Week 6 Upper Tract GI Flashcards Preview

Year 2 clinical pathology > Week 6 Upper Tract GI > Flashcards

Flashcards in Week 6 Upper Tract GI Deck (79)
1

What is the length of the oesophageus and what is it normally lined with?

25 cm long muscular tube mostly lined by squamous epithelium

2

Where are the spincters of the oesophagus found?

Sphincter at upper end (cricopharyngeal) and lower end (gastro-oesophageal junction)

3

What part of the oesophagus is lined by glandular mucosa?

Distal 1.5-2 cm are situated below the diaphragm and lined by glandular (columnar) mucosa

4

Where is the squamo-columnar junction situated?

The squamo-columnar junction is usually located at 40 cm from the incisor teeth

5

What is Oesophagitis?

Inflammation of the oesophagus

6

What is the classifications of oesophagitis?

Acute
Chronic

7

What is the aetiology of oesophagitis?

Infectious--> not common unless you are immunocompromised
Bacterial, viral (HSV1, CMV), fungal (candida)

Chemical
Ingestion of corrosive substances
Reflux of gastric contents --> gastro reflux disease most common type

8

What is the commenst form of oesophagitis?

Reflux oesophagitis

9

What is the cause of reflux oesophagitis?

Caused by reflux of gastric acid (gastro-oesophageal reflux) and/or bile (duodeno-gastric reflux)

10

What are the risk factors of Reflux oesophagitis?

Defective lower oesophageal sphincter

Hiatus hernia  part of the stomach will herniate through the diaphragm to the thorax

Increased intra-abdominal pressure

Increased gastric fluid volume due to gastric outflow stenosis

11

What is the main clinical symptom of reflux oesophagitis and what is the possible complications?

Heart burn is the main symptom.

Ulceration
Haemorrhage
Perforation
Benign stricture (segmental narrowing)
Barrett’s oesophagus

12

Whata are the two types of hiatus hernia?

Sliding Hiatus Hernia
Paraesophageal hiatus hernia

13

What are the symptoms of sliding and paraesophageal hiatus hernia?

Sliding --> reflux symptoms

Para-oesophageal hernia --> strangulation which can lead to a lack of blood to that area and can get necrosis

14

What are the epithelial changes that takes place in reflux oesophagitis?

Squamous epithelium --> Basal cell hyperplasia, elongation of papillae, increased cell desquamation

Lamina propria -->Inflammatory cell infiltration (neutrophils, eosinophils, lymphocytes)

15

What is the cause of Barrett's oesophagus?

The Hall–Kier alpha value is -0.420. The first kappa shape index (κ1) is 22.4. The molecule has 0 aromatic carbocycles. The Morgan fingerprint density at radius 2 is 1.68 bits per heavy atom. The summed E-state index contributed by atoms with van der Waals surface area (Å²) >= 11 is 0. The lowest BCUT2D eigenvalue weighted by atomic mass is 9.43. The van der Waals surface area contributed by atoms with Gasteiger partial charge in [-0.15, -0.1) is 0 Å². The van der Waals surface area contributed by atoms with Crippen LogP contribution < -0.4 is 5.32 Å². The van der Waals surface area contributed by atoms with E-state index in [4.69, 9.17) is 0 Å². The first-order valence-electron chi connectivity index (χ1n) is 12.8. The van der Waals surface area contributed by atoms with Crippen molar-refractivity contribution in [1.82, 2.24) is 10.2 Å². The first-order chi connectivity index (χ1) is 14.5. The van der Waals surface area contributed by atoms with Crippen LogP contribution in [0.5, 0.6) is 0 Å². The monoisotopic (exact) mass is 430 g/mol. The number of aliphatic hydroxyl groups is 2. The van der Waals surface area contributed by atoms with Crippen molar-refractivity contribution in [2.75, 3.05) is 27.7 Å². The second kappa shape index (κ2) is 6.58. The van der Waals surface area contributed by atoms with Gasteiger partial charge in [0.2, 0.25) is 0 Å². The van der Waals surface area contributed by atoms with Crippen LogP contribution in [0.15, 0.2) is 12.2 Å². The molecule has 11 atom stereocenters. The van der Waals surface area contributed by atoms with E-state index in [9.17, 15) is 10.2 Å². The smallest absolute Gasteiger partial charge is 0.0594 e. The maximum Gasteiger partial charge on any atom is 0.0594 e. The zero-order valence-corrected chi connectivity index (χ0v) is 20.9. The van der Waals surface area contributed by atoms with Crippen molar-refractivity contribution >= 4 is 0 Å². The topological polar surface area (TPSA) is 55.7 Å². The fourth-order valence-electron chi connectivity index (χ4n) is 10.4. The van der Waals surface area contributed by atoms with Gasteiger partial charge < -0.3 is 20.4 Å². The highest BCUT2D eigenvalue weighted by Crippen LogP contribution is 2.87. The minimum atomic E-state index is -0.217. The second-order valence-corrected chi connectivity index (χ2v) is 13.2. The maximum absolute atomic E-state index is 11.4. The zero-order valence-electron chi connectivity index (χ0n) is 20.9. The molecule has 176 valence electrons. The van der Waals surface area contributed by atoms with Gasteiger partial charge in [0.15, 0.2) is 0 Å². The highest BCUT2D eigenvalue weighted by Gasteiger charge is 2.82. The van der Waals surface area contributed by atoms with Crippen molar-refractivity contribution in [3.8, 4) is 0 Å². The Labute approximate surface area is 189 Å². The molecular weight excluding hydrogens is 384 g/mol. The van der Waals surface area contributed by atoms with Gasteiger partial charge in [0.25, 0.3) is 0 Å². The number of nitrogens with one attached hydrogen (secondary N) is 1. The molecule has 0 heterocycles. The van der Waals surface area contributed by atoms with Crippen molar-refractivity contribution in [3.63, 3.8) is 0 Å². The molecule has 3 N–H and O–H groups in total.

Longstanding reflux

16

Risk factors of Barrett's oesophagus?

Same as for reflux (male, Caucasian, overweight)

17

What is the macroscopic features of Barretts oeophagus?

Proximal extension of the squamo-columnar junction = caused by metaplasia = change from normal squamous lining to a columnar lining in the stomach --> this is trying to combat the acid content

18

What is the histological change in Barrett's oeophagus?

Squamous mucosa replaced by columnar mucosa > “glandular metaplasia

19

What are the types of columnar mucosa in Barrett's oeophagus?

Get a type of gastric epithelium that represents
Gastric cardia type
Gastric body type

Intestinal type = “specialised Barrett’s mucosa”

20

What is the importance of specialised barrett's mucosa in terms of diagnosis?

Characteristic feature of Barrett's oesophagus = Confirm diagnostic when you find this in the oesophageal tube

21

What is adenocarcinoma?

A malignant tumour formed from glandular structures in epithelial tissue

22

Barret's oesophagus increases the risk of what disease?

Barret’s oesophagus is a premalignant condition with an increased risk of developing adenocarcinoma of the oesophagus

23

How is neoplasia of the oesophagus detected?

Regular endoscopic surveillance is recommended for early detection of neoplasia

24

What is a treatment if you get adenocarcinoma of the oesophagus?

Replacement of the esophagostomy= remove it and then replace with colon

25

What is the disease progression from Barrett's oesophagus too adenocarcinoma?

Barrett's oesophagus --> low grade dysplasia --> high grade dysplasia --> adenocarcinoma

26

What are the two histological types of oesophageal carcinoma?

Squamous cell carcinoma --> originating from the normal oesophageal epithelium

Adenocarcinoma --> following on from Barrett's, originating from glandular epithelium

27

Where is incidence of adenocarcinoma highest?

Risen in industrial country due to increase in number of overweight people.
There is a ratio of 7;1 for males/female preponderance.
Hight incidence among caucasions

28

What is the aetiology of adenocarcinoma?

Barrett’s oesophagus
(tobacco, obesity)

29

Where is adenocarcinoma found and what is the macroscopic profile?
Finally how does spread and staging?

Localisation:
Lower oesophagus --> see the barest metaplasia